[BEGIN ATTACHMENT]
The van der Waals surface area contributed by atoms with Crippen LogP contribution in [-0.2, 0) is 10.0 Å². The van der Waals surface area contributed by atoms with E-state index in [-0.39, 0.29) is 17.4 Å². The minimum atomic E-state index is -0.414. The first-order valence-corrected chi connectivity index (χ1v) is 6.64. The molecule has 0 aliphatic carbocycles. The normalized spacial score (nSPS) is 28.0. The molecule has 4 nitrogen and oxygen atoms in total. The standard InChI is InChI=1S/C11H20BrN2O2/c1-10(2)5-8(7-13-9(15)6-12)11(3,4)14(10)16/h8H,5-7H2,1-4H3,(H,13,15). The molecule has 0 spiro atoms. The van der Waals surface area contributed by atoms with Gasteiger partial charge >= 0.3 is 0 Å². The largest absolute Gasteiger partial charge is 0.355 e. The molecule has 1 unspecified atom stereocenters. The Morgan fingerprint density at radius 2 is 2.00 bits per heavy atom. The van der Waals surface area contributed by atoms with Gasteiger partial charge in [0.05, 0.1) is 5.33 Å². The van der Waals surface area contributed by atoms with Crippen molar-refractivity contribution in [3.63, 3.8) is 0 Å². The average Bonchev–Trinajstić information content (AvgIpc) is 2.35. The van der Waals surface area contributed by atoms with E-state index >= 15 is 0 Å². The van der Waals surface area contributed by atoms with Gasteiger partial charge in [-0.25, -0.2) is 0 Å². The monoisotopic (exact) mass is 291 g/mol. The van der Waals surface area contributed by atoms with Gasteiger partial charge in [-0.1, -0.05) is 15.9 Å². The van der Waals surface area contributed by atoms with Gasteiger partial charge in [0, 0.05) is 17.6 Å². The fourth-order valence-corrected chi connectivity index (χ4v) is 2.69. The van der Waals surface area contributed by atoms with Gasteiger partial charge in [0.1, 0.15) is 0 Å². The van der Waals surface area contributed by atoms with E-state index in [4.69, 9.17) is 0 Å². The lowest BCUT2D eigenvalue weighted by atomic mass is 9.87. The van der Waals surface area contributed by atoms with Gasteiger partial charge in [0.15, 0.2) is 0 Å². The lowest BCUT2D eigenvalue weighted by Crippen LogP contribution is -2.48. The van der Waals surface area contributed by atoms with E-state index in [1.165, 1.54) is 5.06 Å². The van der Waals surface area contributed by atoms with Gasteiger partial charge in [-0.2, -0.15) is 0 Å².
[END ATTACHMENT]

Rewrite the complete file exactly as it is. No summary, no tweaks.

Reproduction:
The van der Waals surface area contributed by atoms with Crippen LogP contribution in [-0.2, 0) is 10.0 Å². The van der Waals surface area contributed by atoms with E-state index in [-0.39, 0.29) is 17.4 Å². The minimum atomic E-state index is -0.414. The first-order valence-corrected chi connectivity index (χ1v) is 6.64. The molecule has 0 aliphatic carbocycles. The normalized spacial score (nSPS) is 28.0. The molecule has 4 nitrogen and oxygen atoms in total. The standard InChI is InChI=1S/C11H20BrN2O2/c1-10(2)5-8(7-13-9(15)6-12)11(3,4)14(10)16/h8H,5-7H2,1-4H3,(H,13,15). The molecule has 0 spiro atoms. The van der Waals surface area contributed by atoms with Gasteiger partial charge >= 0.3 is 0 Å². The largest absolute Gasteiger partial charge is 0.355 e. The molecule has 1 unspecified atom stereocenters. The Morgan fingerprint density at radius 2 is 2.00 bits per heavy atom. The van der Waals surface area contributed by atoms with Gasteiger partial charge in [0.05, 0.1) is 5.33 Å². The van der Waals surface area contributed by atoms with Crippen molar-refractivity contribution in [3.63, 3.8) is 0 Å². The average Bonchev–Trinajstić information content (AvgIpc) is 2.35. The van der Waals surface area contributed by atoms with E-state index >= 15 is 0 Å². The van der Waals surface area contributed by atoms with Gasteiger partial charge in [-0.25, -0.2) is 0 Å². The monoisotopic (exact) mass is 291 g/mol. The van der Waals surface area contributed by atoms with Gasteiger partial charge in [-0.1, -0.05) is 15.9 Å². The van der Waals surface area contributed by atoms with Gasteiger partial charge in [0, 0.05) is 17.6 Å². The fourth-order valence-corrected chi connectivity index (χ4v) is 2.69. The van der Waals surface area contributed by atoms with Gasteiger partial charge in [0.1, 0.15) is 0 Å². The van der Waals surface area contributed by atoms with E-state index in [4.69, 9.17) is 0 Å². The lowest BCUT2D eigenvalue weighted by atomic mass is 9.87. The van der Waals surface area contributed by atoms with Gasteiger partial charge in [0.15, 0.2) is 0 Å². The lowest BCUT2D eigenvalue weighted by Crippen LogP contribution is -2.48. The van der Waals surface area contributed by atoms with E-state index in [1.165, 1.54) is 5.06 Å². The van der Waals surface area contributed by atoms with Gasteiger partial charge in [-0.2, -0.15) is 0 Å².